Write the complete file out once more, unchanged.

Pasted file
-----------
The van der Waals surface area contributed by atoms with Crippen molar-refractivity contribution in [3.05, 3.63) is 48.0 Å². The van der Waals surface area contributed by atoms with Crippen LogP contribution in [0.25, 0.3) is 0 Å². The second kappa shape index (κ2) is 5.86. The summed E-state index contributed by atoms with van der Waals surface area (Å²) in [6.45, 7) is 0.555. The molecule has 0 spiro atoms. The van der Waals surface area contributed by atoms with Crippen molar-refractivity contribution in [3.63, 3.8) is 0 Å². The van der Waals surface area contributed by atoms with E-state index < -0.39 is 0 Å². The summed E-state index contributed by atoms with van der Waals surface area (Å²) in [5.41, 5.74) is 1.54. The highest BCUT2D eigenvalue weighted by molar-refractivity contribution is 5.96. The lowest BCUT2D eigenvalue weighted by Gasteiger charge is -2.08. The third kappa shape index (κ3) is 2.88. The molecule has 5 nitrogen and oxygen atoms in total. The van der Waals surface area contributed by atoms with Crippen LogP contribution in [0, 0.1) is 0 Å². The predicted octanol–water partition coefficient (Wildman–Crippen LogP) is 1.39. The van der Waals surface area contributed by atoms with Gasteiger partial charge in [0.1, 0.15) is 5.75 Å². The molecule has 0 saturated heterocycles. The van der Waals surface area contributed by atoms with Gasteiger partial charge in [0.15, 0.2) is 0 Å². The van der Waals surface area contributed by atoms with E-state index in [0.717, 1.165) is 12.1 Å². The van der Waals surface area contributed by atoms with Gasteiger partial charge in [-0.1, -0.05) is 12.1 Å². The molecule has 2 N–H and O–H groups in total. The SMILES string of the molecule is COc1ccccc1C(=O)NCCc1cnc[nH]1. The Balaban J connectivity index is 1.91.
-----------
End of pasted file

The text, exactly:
The van der Waals surface area contributed by atoms with Crippen molar-refractivity contribution in [3.05, 3.63) is 48.0 Å². The van der Waals surface area contributed by atoms with Crippen LogP contribution in [0.25, 0.3) is 0 Å². The second kappa shape index (κ2) is 5.86. The summed E-state index contributed by atoms with van der Waals surface area (Å²) in [6.45, 7) is 0.555. The molecule has 0 spiro atoms. The van der Waals surface area contributed by atoms with Crippen molar-refractivity contribution in [3.63, 3.8) is 0 Å². The van der Waals surface area contributed by atoms with E-state index < -0.39 is 0 Å². The summed E-state index contributed by atoms with van der Waals surface area (Å²) in [5.41, 5.74) is 1.54. The highest BCUT2D eigenvalue weighted by molar-refractivity contribution is 5.96. The lowest BCUT2D eigenvalue weighted by Gasteiger charge is -2.08. The third kappa shape index (κ3) is 2.88. The molecule has 5 nitrogen and oxygen atoms in total. The van der Waals surface area contributed by atoms with Crippen LogP contribution in [0, 0.1) is 0 Å². The predicted octanol–water partition coefficient (Wildman–Crippen LogP) is 1.39. The van der Waals surface area contributed by atoms with Gasteiger partial charge in [0.1, 0.15) is 5.75 Å². The molecule has 0 saturated heterocycles. The van der Waals surface area contributed by atoms with Gasteiger partial charge in [0.15, 0.2) is 0 Å². The van der Waals surface area contributed by atoms with E-state index in [0.717, 1.165) is 12.1 Å². The van der Waals surface area contributed by atoms with Gasteiger partial charge in [-0.1, -0.05) is 12.1 Å². The molecule has 2 N–H and O–H groups in total. The SMILES string of the molecule is COc1ccccc1C(=O)NCCc1cnc[nH]1. The Balaban J connectivity index is 1.91.